I noted when riveting the outer ribs to the left wing spar that Page 14-5, Figure 2 calls out for the two ribs inboard of the most outboard rib, “AN470AD4-5, 4 PLACES.” There are eight holes to be riveted here.
I believe this is an error on the part of Van’s, and it appears others have found the same error. The thought is that it was introduced after the design of the RV-14 was finalized. Here is a relevant VAF thread on the subject.
Alodined a bunch of parts associated with the left and right wings. Finished the inboard aileron bracket drilling and countersinking and the same on the left wing outboard aileron bracket.
Finished deburring and test fitting outboard aileron brackets yesterday. Need to final drill and machine countersink.
Also etched and alodined the left wing flap brackets and torque tube bracket assembly parts. Priming to commence when I have enough parts to justify a batch.
I was running out of the SEM self etching primer and after thinking long and hard about it I decided to switch to a two-part epoxy primer. This was due to a number of reasons, but primarily because I was having issues with the SEM primer not adhering consistently. No matter how well I prepared some parts, it seemed I frequently had small spots that didn’t stick. I’m not sure whether this was due to the age of the primer (it is at least several years old, as it was included with the empennage kit that I bought, and the previous owner had it for some time before that). I am certain the metal was prepared well.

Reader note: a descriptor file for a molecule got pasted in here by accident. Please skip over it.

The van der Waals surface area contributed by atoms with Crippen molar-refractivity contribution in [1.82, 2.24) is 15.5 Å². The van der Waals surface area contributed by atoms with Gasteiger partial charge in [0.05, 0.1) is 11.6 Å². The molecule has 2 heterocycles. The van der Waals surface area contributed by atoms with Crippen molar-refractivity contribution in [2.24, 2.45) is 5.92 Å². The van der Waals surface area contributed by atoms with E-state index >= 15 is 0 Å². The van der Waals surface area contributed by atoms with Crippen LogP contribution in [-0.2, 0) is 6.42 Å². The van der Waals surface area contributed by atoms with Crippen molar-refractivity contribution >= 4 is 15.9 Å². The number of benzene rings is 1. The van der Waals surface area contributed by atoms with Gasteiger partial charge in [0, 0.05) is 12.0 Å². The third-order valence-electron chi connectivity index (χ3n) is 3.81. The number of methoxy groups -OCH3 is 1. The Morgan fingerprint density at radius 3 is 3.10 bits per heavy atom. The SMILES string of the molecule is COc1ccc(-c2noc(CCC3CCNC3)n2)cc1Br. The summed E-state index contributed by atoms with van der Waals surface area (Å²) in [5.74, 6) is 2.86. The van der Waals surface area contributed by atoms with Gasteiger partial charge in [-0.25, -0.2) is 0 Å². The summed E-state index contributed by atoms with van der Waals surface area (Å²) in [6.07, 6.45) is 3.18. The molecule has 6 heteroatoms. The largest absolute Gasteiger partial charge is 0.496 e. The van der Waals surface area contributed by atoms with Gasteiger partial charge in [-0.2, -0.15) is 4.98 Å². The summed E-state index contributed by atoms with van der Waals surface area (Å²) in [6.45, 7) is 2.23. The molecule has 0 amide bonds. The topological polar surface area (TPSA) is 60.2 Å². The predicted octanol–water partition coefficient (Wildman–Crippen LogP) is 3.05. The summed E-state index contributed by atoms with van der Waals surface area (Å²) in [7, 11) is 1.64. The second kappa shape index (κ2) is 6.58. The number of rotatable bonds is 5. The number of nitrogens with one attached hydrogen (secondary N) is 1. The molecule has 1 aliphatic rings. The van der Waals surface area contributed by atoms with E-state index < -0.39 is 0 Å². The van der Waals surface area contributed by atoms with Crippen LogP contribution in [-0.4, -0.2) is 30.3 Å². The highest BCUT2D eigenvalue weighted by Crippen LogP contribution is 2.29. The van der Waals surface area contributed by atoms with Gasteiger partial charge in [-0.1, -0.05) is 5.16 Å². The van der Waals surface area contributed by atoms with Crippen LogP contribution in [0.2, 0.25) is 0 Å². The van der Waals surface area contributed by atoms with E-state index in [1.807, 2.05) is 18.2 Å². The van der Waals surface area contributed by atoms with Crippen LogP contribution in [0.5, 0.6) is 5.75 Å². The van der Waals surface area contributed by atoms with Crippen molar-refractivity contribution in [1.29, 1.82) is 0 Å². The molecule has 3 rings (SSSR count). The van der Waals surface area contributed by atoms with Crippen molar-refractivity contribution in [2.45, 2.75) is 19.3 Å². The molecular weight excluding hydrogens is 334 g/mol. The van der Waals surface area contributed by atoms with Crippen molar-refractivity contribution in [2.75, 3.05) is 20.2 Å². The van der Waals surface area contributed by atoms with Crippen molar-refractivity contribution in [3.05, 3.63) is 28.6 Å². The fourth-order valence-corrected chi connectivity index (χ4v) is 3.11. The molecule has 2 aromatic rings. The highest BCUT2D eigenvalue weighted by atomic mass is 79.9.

When the SEM primer stuck well it appeared to be quite robust. It is difficult to scratch when properly adhered. I just couldn’t get it to be consistent, whether that was due to age or some other unknown factor.
So I decided I was going to go with a spray-gun applied primer and after some searching around and talking to people, I decided on the Sherwin-Williams CM-0724400 chromate primer. I wanted a few things in a primer:
- Superior corrosion protection
- Flexibility (physical)
- Epoxy base
- Light color
The first three are rather self explanatory. I wanted the light color because I think inspecting the aircraft will be easier if the internal parts are lighter in color. I think it will be more likely to show (or at least easier to see) cracks, imperfections, dirt, and leaks against the background of a light color primer. In addition, the lighter color will make it easier to light up the inside of a wing during inspections than a more absorptive shade.
I talked to a Sherwin-Williams technical support guy and even though I’m just a homebuilder, they treated me well and were willing to spend time talking about their products’ features and compatibility. The only disappointment I had was finding out that S-W will not ship aircraft paints to their local retail paint stores. I was hoping to reduce the hazmat fee associated with my order by having them ship it to a local store along with other stuff, but the paint store, while very helpful, finally had to tell me they couldn’t do it. I ended up buying the primer from Aircraft Paint Supply in Ohio. The rep from APS was very helpful, and I received the paint two days after my order. The Sherwin-Williams primer meets all of those criteria and it is a rather bright shade of yellow. I haven’t shot a coat of it yet, but I will be doing so soon once I finish a number of small parts for a painting batch.
Today I have been working on fitting and deburring various parts of the wings that can all be primed as a group. I don’t want to mix up a batch of primer for just one or two things.